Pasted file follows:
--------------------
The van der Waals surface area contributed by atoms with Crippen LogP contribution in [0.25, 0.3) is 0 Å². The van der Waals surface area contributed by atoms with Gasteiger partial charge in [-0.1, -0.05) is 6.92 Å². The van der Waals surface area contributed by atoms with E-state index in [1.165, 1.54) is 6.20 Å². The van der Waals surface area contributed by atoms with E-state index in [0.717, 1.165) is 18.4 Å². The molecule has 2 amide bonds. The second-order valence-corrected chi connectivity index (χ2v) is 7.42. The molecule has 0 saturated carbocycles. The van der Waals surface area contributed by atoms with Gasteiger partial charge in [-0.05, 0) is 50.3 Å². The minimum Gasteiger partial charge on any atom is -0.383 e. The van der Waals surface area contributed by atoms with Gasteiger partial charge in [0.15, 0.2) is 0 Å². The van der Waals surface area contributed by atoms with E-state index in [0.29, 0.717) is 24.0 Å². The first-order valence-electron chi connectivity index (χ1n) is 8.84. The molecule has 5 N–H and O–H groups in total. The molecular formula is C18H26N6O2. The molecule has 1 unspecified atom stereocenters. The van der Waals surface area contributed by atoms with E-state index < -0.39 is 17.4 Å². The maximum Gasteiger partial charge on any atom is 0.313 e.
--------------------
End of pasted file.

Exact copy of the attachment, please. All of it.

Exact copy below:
The van der Waals surface area contributed by atoms with Crippen LogP contribution in [0.25, 0.3) is 0 Å². The van der Waals surface area contributed by atoms with Gasteiger partial charge in [-0.1, -0.05) is 6.92 Å². The van der Waals surface area contributed by atoms with E-state index in [1.165, 1.54) is 6.20 Å². The van der Waals surface area contributed by atoms with E-state index in [0.717, 1.165) is 18.4 Å². The molecule has 2 amide bonds. The second-order valence-corrected chi connectivity index (χ2v) is 7.42. The molecule has 0 saturated carbocycles. The van der Waals surface area contributed by atoms with Gasteiger partial charge in [-0.05, 0) is 50.3 Å². The minimum Gasteiger partial charge on any atom is -0.383 e. The van der Waals surface area contributed by atoms with Gasteiger partial charge in [0.15, 0.2) is 0 Å². The van der Waals surface area contributed by atoms with E-state index in [0.29, 0.717) is 24.0 Å². The first-order valence-electron chi connectivity index (χ1n) is 8.84. The molecule has 5 N–H and O–H groups in total. The molecular formula is C18H26N6O2. The molecule has 1 unspecified atom stereocenters. The van der Waals surface area contributed by atoms with E-state index < -0.39 is 17.4 Å². The maximum Gasteiger partial charge on any atom is 0.313 e.